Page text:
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Title: Plasma antibodies to oral bacteria and risk of pancreatic cancer in a large European prospective cohort study
Author: Michaud, Dominique S.
Izard, Jacques
Wilhelm-Benartzi, Charlotte S.
You, Doo-Ho
Grote, Verena A.
Tjønneland, Anne
Dahm, Christina C.
Overvad, Kim
Jenab, Mazda
Fedirko, Veronika
Boutron-Ruault, Marie-Christine
Clavel-Chapelon, Françoise
Racine, Antoine
Kaaks, Rudolf
Boeing, Heiner
Foerster, Jana
Trichopoulou, Antonia
Lagiou, Pagona
Trichopoulos, Dimitrios
Sacerdote, Carlotta
Sieri, Sabina
Palli, Domenico
Tumino, Rosario
Panico, Salvatore
Siersema, Peter D.
Peeters, Petra H. M.
Lund, Eiliv
Barricarte, Aurelio
Huerta Castaño, José María
Molina Montes, Esther
Dorronsoro, Miren
Quirós, J. Ramón
Duell, Eric J.
Ye, Weimin
Sund, Malin
Lindkvist, Björn
Johansen, Dorthe
Khaw, Kay-Tee
Wareham, Nicholas J.
Travis, Ruth C.
Vineis, Paolo
Bueno de Mesquita, H. Bas
Riboli, Elio
Keywords: Càncer de pàncrees
Malalties periodontals
Pancreas cancer
Periodontal disease
Issue Date: Dec-2013
Publisher: BMJ Publishing Group
Abstract: Objective: Examine the relationship between antibodies to 25 oral bacteria and pancreatic cancer risk in a prospective cohort study. Design: We measured antibodies to oral bacteria in prediagnosis blood samples from 405 pancreatic cancer cases and 416 matched controls, nested within the European Prospective Investigation into Cancer and Nutrition study. Analyses were conducted using conditional logistic regression and additionally adjusted for smoking status and body mass index. Results: Individuals with high levels of antibodies against Porphyromonas gingivalis ATTC 53978, a pathogenic periodontal bacteria, had a twofold higher risk of pancreatic cancer than individuals with lower levels of these antibodies (OR 2.14; 95% CI 1.05 to 4.36; >200ng/ml vs 200ng/ml). To explore the association with commensal (non-pathogenic) oral bacteria, we performed a cluster analysis and identified two groups of individuals, based on their antibody profiles. A cluster with overall higher levels of antibodies had a 45% lower risk of pancreatic cancer than a cluster with overall lower levels of antibodies (OR 0.55; 95% CI 0.36 to 0.83). Conclusion: Periodontal disease might increase the risk for pancreatic cancer. Moreover, increased levels of antibodies against specific commensal oral bacteria, which can inhibit growth of pathogenic bacteria, might reduce the risk of pancreatic cancer. Studies are needed to determine whether oral bacteria have direct effects on pancreatic cancer pathogenesis or serve as markers of the immune response.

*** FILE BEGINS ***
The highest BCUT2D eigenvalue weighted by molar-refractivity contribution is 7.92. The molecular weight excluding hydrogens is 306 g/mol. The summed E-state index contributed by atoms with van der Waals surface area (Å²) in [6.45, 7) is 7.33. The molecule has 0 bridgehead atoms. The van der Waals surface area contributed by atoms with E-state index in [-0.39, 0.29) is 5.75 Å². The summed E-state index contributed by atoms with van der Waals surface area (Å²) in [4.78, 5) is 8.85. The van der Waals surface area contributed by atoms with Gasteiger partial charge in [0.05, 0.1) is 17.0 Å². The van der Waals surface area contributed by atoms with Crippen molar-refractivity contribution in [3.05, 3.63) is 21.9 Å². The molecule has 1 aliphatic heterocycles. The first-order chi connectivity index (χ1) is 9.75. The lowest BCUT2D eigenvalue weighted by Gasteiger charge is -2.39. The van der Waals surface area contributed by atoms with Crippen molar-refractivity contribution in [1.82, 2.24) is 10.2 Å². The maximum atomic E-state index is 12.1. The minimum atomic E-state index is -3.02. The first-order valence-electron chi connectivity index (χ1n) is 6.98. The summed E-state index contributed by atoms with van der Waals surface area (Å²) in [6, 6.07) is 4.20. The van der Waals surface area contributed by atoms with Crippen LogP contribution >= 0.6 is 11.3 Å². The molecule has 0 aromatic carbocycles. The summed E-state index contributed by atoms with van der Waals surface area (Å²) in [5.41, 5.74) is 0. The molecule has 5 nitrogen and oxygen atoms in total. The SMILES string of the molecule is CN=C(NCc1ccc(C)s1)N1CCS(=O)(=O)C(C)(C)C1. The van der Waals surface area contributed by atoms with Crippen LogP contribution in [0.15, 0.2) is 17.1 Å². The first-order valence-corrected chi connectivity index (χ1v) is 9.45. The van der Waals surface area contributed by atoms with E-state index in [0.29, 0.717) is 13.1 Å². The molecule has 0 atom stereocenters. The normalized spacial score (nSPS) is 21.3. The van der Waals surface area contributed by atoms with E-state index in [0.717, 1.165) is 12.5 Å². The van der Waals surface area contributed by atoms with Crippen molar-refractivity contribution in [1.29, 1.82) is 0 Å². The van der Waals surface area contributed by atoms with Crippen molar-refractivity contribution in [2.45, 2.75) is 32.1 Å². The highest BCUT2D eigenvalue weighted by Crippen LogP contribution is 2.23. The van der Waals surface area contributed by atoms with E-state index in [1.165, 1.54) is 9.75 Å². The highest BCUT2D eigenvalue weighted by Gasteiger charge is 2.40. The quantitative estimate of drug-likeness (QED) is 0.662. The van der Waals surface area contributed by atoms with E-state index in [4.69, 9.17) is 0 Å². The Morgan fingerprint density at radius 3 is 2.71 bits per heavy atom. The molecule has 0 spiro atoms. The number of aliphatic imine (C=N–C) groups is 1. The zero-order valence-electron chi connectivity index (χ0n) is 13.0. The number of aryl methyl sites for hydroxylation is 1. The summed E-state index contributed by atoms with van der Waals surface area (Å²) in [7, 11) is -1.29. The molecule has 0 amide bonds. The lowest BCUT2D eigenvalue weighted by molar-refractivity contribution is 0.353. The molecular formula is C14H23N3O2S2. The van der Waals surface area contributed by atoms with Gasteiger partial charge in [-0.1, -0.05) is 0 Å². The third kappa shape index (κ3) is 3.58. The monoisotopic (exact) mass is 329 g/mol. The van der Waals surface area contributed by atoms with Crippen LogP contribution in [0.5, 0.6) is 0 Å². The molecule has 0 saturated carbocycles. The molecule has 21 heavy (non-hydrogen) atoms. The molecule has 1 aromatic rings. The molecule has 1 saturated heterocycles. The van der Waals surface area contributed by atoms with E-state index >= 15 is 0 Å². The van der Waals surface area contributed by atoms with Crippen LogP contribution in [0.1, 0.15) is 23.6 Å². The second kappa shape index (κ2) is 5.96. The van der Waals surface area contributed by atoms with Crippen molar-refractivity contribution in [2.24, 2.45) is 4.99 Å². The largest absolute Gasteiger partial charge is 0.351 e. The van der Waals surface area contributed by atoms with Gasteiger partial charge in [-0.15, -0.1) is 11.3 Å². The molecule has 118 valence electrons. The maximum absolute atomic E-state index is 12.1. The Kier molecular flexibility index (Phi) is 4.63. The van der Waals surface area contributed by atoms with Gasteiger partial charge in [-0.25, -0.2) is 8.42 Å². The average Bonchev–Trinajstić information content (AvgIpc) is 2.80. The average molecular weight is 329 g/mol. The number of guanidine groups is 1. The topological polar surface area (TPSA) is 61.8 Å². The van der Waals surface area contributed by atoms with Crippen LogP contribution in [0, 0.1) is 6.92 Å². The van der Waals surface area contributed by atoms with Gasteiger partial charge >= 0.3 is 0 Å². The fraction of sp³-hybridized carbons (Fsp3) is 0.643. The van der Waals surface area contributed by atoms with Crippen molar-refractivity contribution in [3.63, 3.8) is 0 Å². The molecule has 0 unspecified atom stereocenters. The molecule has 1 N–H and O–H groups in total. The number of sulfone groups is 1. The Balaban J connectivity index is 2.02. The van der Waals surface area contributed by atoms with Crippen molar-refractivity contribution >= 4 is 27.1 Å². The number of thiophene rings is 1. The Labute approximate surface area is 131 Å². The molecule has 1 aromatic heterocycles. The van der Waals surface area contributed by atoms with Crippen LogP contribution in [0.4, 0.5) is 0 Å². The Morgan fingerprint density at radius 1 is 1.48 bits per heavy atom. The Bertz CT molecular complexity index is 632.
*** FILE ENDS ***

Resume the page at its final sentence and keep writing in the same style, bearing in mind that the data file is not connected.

Note: Versió postprint del document publicat a:
It is part of: Gut, 2013, vol. 62, num. 12, p. 1764-1770
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Appears in Collections:Articles publicats en revistes (Institut d'lnvestigació Biomèdica de Bellvitge (IDIBELL))

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